Researchers at the University of Nebraska–Lincoln are readying to bring a revolution to stroke care.
Steven Barlow and Greg Bashford, along with graduate students Ben Hage and Jake Greenwood, recently published findings in the Journal of Neuroimaging that showed the technologies they have developed to evoke stimulation that raised brain blood flow to areas typically affected by a stroke.
These findings, along with previous research by Barlow’s and Bashford’s teams, has led to a partnership with CHI Immanuel Medical Center in Omaha to use the technology with patients affected by strokes.
Ischemic stroke is caused by a clot or narrowing of the artery, which obstructs the blood pathways in the brain, depriving cells of the oxygen needed to stay alive.
The researchers noted increases in the velocity of brain blood flow of up to 20 percent, which is a massive change, Bashford said. Barlow said this change in blood flow has been shown in animal models to provide protection, by forcing the brain to reroute blood supply to an area affected by stroke.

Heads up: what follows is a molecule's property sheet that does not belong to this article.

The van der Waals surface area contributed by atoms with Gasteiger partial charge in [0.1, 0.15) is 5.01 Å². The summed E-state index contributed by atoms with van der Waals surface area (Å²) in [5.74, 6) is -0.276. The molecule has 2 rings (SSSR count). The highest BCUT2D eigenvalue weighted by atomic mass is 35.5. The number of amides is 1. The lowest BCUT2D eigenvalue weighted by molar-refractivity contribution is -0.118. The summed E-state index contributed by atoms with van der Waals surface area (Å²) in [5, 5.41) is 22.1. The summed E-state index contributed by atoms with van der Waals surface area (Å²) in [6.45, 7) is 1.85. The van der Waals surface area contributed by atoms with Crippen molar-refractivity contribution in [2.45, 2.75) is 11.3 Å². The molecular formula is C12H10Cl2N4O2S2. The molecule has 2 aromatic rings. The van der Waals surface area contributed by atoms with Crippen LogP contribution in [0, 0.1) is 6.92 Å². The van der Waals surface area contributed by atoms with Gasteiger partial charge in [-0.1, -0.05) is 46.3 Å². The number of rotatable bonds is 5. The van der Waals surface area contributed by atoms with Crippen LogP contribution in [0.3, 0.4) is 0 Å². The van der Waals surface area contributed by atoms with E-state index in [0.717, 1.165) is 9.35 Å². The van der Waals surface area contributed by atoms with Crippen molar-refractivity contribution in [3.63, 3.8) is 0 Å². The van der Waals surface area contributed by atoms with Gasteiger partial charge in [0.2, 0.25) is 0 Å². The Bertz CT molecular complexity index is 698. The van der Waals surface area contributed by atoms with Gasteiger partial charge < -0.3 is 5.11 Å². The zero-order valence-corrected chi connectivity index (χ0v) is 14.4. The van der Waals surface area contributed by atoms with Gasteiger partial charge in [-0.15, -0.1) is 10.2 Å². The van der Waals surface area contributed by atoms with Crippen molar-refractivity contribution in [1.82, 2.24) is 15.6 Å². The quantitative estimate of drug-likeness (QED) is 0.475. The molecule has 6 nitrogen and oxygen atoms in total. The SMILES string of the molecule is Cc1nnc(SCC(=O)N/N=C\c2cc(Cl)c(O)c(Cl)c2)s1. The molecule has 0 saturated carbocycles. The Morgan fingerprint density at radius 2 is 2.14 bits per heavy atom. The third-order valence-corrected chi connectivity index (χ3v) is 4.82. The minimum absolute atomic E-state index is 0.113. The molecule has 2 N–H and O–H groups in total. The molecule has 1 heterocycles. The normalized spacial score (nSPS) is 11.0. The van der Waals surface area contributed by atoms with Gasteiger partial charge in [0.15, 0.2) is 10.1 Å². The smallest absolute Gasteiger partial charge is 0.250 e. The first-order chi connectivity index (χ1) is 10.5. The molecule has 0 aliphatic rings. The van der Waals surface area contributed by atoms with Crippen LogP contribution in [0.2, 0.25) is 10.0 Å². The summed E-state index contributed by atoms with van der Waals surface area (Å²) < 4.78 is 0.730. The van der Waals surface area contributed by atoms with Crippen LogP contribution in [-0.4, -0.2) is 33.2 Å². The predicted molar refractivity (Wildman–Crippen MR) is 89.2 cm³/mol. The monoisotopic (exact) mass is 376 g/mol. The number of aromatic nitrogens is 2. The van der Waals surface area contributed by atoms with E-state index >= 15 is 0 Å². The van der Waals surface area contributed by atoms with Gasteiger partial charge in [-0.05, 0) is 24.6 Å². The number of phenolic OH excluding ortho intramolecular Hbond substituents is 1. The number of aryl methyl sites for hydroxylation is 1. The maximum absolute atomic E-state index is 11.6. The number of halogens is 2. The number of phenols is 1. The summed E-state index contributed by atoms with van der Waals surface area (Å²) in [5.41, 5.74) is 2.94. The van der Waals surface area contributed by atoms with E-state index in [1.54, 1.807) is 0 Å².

“One of the goals of neurology when dealing with stroke patients is to figure out therapies that can promote collateral blood flow, in an effort to preserve brain function,” Barlow, Corwin Moore Professor of Special Education and Communication Disorders and associate director of the Center for Brain, Biology and Behavior, said. “They have this phrase in the stroke literature, ‘time is brain.’ Every minute, you lose approximately 2 million neurons and 14 billion synapses as the stroke evolves, so we’re really focused on neuroprotection in the acute phase with this approach.”
Barlow invented the Galileo as an investigative machine, but quickly saw its potential for controlled stimulation to offset brain injury. Galileo utilizes pressurized air as a non-invasive method of brain stimulation.
“I think we’re just scratching the surface with the rehabilitation possibilities,” Barlow said.